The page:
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Hypogenic caves in the region of Murcia, Spain, Vol.I
First publication of three volumes devoted to hypogenic caves in the region of Murcia - Spain.
Summer School on Speleothem Science
The registration for the "Summer School on Speleothem Science" will be open from January 26th to April 3rd. The school will be held on 23-29 August 2015 in Oxford, UK, and is aimed at an international audience.
13th International Symposium on Pseudokarst
An announce of the 13th International Symposium on Pseudokarst to be held in the Czech Republic 16-19 September 2015
Call for GSA 2015 karst program proposals
A message from GSA Karst Division Chairman Cory Blackeagle about forming a karst program for this year’s GSA Convention
UIS 50th Anniversary Celebration and 23rd International Karstological School
The celebration of the UIS 50th Anniversary will held with the 23rd International Karstological School in Postoina, Slovenia in June 2015

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Did you know?

That storage capacity is 1. the ability of an aquifer to store water [16]. 2. the capacity of rivers to store water in their own channel [16].?

Checkout all 2699 terms in the KarstBase Glossary of Karst and Cave Terms

Featured article from geoscience journal

Elsevier
Geomorphology, 2009, Vol 106, Issue 1, p. 118-129
Constraints on alpine speleogenesis from cave morphology - A case study from the eastern Totes Gebirge (Northern Calcareous Alps, Austria)
Abstract:

The Totes Gebirge is the largest karst massif in the Northern Calcareous Alps (NCA). This paper focuses on the eastern part, where two major multiphase alpine cave systems (Burgunderschacht Cave System and DÖF–Sonnenleiter Cave System) are described with respect to morphology, hydrology, and sediments. The caves consist of Upper Miocene galleries of (epi)phreatic genesis and younger vadose canyon-shaft systems. Morphometrical analyses were used to determine the relevance of (1) cave levels (horizontal accumulations of galleries), (2) slightly inclined palaeo water tables of speleogenetic phases, (3) initial fissures, and (4) inception horizons on the development of the cave systems. (Epi)phreatic cave conduits developed preferentially along vertical faults and along only a restricted number of bedding planes, which conforms to the inception horizon hypothesis. For at least one of the systems, a development under epiphreatic conditions is certain and a hydrological behaviour in the “filling overflow manner” is likely.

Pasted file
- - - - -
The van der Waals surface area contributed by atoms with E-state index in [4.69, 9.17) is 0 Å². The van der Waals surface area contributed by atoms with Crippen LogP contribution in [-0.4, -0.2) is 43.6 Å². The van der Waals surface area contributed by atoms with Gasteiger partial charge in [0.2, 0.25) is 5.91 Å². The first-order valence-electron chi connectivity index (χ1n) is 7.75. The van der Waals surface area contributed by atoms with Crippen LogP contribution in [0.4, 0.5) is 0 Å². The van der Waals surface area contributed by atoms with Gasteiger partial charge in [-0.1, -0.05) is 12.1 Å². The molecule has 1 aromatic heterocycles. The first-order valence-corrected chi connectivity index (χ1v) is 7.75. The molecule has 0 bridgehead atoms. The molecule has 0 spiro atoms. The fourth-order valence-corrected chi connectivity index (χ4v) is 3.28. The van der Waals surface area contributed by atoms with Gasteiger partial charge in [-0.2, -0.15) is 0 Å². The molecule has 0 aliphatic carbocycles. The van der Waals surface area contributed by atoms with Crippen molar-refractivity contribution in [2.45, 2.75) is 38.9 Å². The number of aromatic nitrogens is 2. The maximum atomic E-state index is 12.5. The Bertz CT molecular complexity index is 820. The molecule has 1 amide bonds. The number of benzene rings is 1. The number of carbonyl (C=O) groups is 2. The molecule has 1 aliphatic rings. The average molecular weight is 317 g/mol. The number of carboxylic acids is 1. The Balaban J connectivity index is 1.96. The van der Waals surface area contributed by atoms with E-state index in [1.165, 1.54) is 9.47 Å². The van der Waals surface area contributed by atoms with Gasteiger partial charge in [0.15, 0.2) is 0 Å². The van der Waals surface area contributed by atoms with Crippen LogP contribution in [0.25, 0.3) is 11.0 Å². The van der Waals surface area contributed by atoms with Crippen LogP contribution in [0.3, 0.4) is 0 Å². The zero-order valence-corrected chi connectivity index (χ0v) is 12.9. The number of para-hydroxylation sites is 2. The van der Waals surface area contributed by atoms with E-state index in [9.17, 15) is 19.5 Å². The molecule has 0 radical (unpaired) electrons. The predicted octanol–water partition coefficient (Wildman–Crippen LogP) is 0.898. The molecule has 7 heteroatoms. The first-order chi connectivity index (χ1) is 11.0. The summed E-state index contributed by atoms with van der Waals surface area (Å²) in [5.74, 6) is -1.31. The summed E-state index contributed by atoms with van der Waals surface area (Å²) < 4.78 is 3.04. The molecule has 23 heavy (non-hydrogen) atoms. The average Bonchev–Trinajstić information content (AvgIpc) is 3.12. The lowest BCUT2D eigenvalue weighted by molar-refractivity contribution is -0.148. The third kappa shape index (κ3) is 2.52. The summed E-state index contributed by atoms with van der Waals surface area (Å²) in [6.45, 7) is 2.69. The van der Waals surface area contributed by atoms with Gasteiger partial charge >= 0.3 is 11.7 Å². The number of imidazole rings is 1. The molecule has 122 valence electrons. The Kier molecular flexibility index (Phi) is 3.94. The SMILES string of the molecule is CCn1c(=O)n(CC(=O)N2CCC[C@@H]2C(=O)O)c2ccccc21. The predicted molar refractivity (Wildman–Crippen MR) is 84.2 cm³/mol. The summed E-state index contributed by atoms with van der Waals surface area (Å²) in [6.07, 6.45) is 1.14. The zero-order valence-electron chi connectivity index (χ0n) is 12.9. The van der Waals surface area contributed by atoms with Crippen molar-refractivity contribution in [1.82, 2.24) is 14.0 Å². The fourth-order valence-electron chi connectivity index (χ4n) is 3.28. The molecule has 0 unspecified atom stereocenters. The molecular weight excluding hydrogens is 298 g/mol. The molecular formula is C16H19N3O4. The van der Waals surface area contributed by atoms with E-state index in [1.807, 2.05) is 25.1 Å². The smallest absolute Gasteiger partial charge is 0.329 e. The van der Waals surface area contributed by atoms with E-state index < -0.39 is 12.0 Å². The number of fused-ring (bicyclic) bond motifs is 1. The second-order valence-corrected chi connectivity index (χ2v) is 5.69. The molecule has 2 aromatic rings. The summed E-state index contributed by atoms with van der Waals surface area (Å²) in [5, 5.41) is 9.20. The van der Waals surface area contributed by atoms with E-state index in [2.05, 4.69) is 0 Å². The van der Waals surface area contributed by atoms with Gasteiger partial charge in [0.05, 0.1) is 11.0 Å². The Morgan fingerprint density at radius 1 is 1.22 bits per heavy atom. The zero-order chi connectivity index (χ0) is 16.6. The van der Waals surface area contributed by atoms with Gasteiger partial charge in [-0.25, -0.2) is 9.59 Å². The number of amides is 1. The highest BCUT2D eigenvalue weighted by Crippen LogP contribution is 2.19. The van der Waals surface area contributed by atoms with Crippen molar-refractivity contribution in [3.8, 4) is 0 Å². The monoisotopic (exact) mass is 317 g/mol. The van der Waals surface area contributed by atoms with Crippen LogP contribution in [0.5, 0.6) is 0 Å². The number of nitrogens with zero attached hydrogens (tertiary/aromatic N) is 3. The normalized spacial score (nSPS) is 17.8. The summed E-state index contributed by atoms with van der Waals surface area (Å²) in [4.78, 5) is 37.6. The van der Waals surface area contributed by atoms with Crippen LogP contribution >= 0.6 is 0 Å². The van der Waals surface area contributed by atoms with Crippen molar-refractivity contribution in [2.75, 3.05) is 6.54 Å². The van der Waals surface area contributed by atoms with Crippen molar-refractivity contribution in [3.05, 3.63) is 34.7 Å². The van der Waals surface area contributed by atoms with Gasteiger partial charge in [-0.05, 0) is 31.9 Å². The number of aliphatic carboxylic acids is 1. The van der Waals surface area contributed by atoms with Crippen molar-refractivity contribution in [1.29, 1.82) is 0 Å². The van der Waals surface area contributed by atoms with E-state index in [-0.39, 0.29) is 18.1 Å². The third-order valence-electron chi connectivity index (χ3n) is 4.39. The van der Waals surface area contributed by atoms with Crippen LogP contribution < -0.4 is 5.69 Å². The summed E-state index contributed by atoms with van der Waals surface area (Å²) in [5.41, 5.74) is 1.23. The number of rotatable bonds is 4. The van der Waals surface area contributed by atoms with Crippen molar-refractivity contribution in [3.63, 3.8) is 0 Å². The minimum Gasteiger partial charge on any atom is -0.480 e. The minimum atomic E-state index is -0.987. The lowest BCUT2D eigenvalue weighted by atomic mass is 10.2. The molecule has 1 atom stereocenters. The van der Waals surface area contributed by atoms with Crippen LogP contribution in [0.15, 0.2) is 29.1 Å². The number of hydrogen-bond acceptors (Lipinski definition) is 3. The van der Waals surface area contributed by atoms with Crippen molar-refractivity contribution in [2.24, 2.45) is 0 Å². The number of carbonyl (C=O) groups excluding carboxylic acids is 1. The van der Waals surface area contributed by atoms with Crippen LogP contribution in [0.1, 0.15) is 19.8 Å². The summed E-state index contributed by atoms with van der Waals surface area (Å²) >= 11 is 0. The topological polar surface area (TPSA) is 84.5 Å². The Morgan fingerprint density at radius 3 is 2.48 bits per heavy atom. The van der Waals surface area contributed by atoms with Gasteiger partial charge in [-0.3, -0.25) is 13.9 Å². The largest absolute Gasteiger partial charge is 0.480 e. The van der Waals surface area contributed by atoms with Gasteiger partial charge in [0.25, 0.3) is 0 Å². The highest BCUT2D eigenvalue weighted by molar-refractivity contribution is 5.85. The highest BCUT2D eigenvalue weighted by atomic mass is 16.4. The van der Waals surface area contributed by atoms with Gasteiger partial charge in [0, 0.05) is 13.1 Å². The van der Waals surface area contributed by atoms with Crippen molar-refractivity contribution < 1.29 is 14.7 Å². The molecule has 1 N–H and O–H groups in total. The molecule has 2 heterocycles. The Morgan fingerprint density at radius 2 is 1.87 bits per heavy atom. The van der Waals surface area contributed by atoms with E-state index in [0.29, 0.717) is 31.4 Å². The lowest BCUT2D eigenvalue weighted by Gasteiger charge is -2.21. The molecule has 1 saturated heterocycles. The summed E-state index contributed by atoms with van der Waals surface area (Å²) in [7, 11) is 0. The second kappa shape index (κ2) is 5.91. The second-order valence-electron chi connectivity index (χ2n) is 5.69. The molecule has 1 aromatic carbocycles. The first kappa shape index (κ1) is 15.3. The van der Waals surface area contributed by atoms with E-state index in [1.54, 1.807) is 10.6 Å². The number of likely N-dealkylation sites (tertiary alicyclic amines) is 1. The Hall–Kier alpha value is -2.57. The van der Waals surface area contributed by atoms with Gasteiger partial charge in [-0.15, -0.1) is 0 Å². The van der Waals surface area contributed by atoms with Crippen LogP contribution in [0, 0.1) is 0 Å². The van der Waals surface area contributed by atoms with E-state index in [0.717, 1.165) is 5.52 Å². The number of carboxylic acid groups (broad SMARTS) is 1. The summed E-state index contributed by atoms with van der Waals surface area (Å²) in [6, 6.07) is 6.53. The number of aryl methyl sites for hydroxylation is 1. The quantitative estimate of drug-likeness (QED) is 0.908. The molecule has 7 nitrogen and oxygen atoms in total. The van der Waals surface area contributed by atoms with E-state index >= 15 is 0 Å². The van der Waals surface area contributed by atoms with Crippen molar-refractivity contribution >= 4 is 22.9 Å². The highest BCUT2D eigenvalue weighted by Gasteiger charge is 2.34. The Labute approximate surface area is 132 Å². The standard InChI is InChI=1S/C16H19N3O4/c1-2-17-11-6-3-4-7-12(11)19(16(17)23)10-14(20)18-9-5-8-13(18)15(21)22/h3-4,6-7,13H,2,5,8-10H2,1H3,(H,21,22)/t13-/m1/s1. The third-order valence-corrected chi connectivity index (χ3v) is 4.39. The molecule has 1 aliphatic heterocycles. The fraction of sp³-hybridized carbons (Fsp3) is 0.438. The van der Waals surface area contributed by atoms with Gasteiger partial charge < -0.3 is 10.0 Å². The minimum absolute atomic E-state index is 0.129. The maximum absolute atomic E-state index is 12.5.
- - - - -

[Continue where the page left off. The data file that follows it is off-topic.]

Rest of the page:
Observations in further major cave systems in the Totes Gebirge identify palaeo water tables of speleogenetic phases that show inclinations of 1.5° ± 1°. Analyses of cave levels reveal distinct peaks for each cave but it is hardly possible to correlate these elevation levels between caves of different parts of the karst massif. Therefore, we conclude that cave levels (strictly horizontal) indicate speleogenetic phases or palaeo water tables respectively, but they cannot be correlated with palaeo base levels or on regional scale. An exact correlation between cave development and palaeo base levels at the surface is only possible with inclined palaeo water tables of speleogenetic phases.

For the Totes Gebirge, the inclination directions of the speleogenetic phases imply that palaeo drainage was radial and recharge was autogenic, which is in contrast to observations from other plateaus in the NCA. Differences in fracture properties seem to be the reason for the development of divergent types, according to the Four State Model. A simplified model for cave genesis and surface development in this area since the Upper Miocene is presented.